Pop culture obsessives writing for the pop culture obsessed.
Pop culture obsessives writing for the pop culture obsessed.
Illustration for article titled iCaprica/i: “The Imperfections Of Memory ”
TV ReviewsAll of our TV reviews in one convenient place.

There was a lot to unpack in this week’s episode of Caprica, so it was nice of the writers to give us a title that serves as a key to the thematic trunk, if you will. (And I don’t know why you would. That’s a terrible metaphor.)

From the outset of the series, Caprica has mostly dodged one of the main questions its very premise raises: Can a human soul be replicated? Daniel Graystone concocts a version of Tamara Adama out of whatever virtual records exist of the poor dead girl, but while Tamara-2 looks and sounds like (and even shares memories with) the original, she is her own individual creation now. Even if Daniel were to program her with the traits Joe Adama would like her to have—traits based on a father’s memory of his daughter, not necessarily how she actually was—she’d still, in this show’s version of the virtual world, be able to make her own choices and have experiences that would turn her into a different person than she was at the moment of creation. I see this happen every day in my own, non-fictional world. My kids are the product of what my wife and I have raised them to be, yet every day they do and say things that catch us completely, delightfully, by surprise. It’s not all just repetition of input.


“The Imperfections Of Memory” toys cleverly with this question of how our attempts to square other people off routinely go awry. Sometimes it’s our own environment we can’t control, such as when Amanda freaks out at discovering that the memorial for the MagLev victims is being moved to Apollo Park. Her mourning for Zoe is tied to that spot, where the bombing took place. Changing the location changes the ritual, which changes the meaning. And Amanda doesn’t want that change.

Sometimes it’s our brains we can’t control. During the hubbub with the memorial, Amanda sees her brother Darius’ face in the crowd, and then she sees him again at the scene of a car accident the next day. It all takes her back to her days at the Delphi Convalescent Institute, when she used to chase Darius through the halls while she was recovering from a car accident they both were in. Only one problem: Darius died in that car accident, and the DCI is the mental hospital where Amanda spent two years trying not to see him everywhere. If Darius is popping up again, then Amanda may be losing her grip on sanity. But is conjuring Darius with her mind any crazier than Daniel conjuring dead girls with technology?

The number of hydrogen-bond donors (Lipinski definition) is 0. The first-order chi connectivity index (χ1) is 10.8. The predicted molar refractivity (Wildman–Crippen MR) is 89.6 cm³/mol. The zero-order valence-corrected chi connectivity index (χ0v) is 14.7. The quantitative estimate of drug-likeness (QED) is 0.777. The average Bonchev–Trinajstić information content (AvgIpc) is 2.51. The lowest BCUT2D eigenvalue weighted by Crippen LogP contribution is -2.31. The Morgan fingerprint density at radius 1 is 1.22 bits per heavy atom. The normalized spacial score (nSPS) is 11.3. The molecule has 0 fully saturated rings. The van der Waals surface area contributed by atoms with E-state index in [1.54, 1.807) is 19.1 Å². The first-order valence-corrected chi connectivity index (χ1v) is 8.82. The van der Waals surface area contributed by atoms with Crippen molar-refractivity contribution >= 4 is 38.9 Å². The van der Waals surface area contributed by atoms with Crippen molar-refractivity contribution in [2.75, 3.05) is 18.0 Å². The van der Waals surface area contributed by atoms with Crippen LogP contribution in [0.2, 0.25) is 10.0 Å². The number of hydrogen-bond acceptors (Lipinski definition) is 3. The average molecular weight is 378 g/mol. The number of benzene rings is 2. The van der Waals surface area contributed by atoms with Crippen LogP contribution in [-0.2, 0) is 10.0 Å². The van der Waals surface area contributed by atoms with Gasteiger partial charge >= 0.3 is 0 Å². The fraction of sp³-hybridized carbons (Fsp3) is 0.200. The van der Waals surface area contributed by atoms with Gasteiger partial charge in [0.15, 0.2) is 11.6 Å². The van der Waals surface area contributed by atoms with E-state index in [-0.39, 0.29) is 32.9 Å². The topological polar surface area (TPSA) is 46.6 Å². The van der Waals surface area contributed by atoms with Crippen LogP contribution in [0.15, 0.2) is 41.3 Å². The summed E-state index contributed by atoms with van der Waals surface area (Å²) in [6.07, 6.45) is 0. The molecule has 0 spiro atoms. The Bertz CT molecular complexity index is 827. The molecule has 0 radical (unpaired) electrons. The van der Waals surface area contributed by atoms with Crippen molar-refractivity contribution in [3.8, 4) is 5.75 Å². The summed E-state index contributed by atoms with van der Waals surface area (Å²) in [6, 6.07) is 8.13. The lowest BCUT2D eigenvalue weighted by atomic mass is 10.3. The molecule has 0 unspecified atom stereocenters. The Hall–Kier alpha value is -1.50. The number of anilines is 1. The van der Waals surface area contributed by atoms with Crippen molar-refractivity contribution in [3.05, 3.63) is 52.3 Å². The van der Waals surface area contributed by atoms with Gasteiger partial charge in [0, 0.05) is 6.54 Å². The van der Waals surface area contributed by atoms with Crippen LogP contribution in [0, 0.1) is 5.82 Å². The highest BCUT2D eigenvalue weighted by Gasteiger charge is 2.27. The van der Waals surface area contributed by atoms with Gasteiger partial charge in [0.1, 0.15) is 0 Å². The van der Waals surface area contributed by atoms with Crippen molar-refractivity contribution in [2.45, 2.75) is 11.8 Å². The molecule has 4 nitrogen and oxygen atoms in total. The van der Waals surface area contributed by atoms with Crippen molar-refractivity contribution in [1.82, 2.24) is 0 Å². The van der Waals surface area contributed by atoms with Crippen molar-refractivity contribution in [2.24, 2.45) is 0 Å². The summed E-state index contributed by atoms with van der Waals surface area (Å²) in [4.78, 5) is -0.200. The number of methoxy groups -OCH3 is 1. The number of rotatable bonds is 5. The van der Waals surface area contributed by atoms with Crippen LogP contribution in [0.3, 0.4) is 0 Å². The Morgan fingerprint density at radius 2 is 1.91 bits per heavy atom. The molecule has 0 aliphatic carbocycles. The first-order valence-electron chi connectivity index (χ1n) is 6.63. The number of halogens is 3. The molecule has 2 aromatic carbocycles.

Right by Amanda’s side during her breakdown is Sister Clarice, toting a big expensive bottle of Scorpion ambrosia and still looking for the “Zoe” program that the STO now knows has been downloaded somewhere by Daniel. Amanda trusts Clarice so much that she lets her new friend take her to her favorite opiate-smoking spot, where Amanda’s perception drifts even further from reality. (Also note that their conversation in the Graystone living room is shot largely through distorting glass vases. And did you notice that the museum exhibit poster that Ghost Darius led Amanda too was touting impressionist paintings? Everything was blurry in Amanda’s world this week.)

In the rest of “The Imperfections Of Memory,” we moved from a real world getting foggier to a virtual world getting realer. With Tad as his guide, Joe Adama finally gains access to the corners of V-world where Tamara is likely to be hanging out: most notably New Cap City, the game that his daughter is dominating. Joe expects the game to be pure fantasy—he’s annoyed to learn that he can’t just fly wherever they want to go—but Tad explains that the stakes here are very real. Their actual genetic code is bonded to their avatars, so that when they’re “killed” in the game, they can’t ever play again, even with a new avatar. They can’t just re-copy themselves, in other words. And sure enough, due to Joe’s incompetence, Tad dies, and Joe has to make his way through New Cap City with the help of a new guide, “Emmanuelle,” who has a more mercenary air.